There is a school of thought that its unwise to pull a decapitation strike since you need someone at the other end to shut off the spigot if you were the victorious attacking power, OTOH that would also be counting on an attacker to think rationally. For a known nuke bunker I'd think they'd use a digger (groundburst) which would attenuate the front loading of the blast wave but would produce a s#$%load of fallout.
Sorry $12.85 each... If it was the other way I'd buy them all and give them out to anyone interested.
Thanx for the link LG 1, good read.
I like the post from G29Reload also...
Good thread Aceman, very good information here.
Hiroshima and Nagasaki have been continuously inhabited since the bombs were dropped.
The US has tested over 1,000 nuclear weapons on ourselves.
Don't panic. There are better things to worry about. Stress over this topic if you want, but imho there are other areas that should occupy your thoughts.
El Paso has refineries, Fort Bliss (1st Armored Division's home), and White Sands Missile Range. I'm less than 10 miles from all of the above. My best guess is that before I can wonder what that big flash is, I'll be dust in the wind.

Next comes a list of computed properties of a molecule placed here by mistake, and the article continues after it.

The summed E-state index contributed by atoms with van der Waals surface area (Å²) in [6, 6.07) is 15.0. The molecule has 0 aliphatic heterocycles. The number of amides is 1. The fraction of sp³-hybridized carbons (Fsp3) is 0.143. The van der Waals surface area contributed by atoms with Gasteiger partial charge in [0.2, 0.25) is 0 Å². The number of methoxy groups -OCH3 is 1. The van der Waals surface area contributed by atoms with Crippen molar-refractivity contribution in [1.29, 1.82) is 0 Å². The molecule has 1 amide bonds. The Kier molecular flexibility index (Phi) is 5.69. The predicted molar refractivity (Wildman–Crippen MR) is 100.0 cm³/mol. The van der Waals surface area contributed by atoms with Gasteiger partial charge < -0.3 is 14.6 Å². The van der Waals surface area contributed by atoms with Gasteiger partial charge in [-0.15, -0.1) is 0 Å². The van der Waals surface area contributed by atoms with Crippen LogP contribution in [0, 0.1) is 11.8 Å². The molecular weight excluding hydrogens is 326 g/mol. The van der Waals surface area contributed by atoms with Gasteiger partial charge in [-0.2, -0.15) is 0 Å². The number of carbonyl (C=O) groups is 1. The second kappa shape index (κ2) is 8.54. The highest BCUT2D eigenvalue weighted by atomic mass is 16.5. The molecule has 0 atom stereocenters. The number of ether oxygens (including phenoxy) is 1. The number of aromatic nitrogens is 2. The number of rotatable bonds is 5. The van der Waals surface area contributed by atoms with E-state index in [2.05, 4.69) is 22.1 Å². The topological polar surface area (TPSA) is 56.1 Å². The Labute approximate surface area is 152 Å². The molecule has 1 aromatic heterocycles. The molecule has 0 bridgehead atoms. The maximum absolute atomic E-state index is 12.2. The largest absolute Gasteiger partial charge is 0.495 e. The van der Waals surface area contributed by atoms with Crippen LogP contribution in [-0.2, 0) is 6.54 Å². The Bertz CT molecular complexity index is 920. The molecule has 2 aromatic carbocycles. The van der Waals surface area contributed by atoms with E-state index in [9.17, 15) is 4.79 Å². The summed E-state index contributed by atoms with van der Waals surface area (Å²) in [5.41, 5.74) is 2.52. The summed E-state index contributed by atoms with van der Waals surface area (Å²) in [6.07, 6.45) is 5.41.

Hiroshima was rebuilt in 5 years.
Surviving the first week after the blast will be the easy part. Its the survivors headed your way that will be the real picnic. Along with finding out if the country is secure from invaders.
I have my camping chair and fire set up at the beach. Allll set...
to watch them fall in the ocean that is
Yes, like the POTUS.
The really scary thing about this thread is how sensible it is.
It is a sobering thought, it actually occurring. But we've also had an actual event falling on real humans (H+N) plus scads of tests. There are measurements and metrics, case studies, developed scientific knowledge, and planning and prepping CAN mitigate the disaster.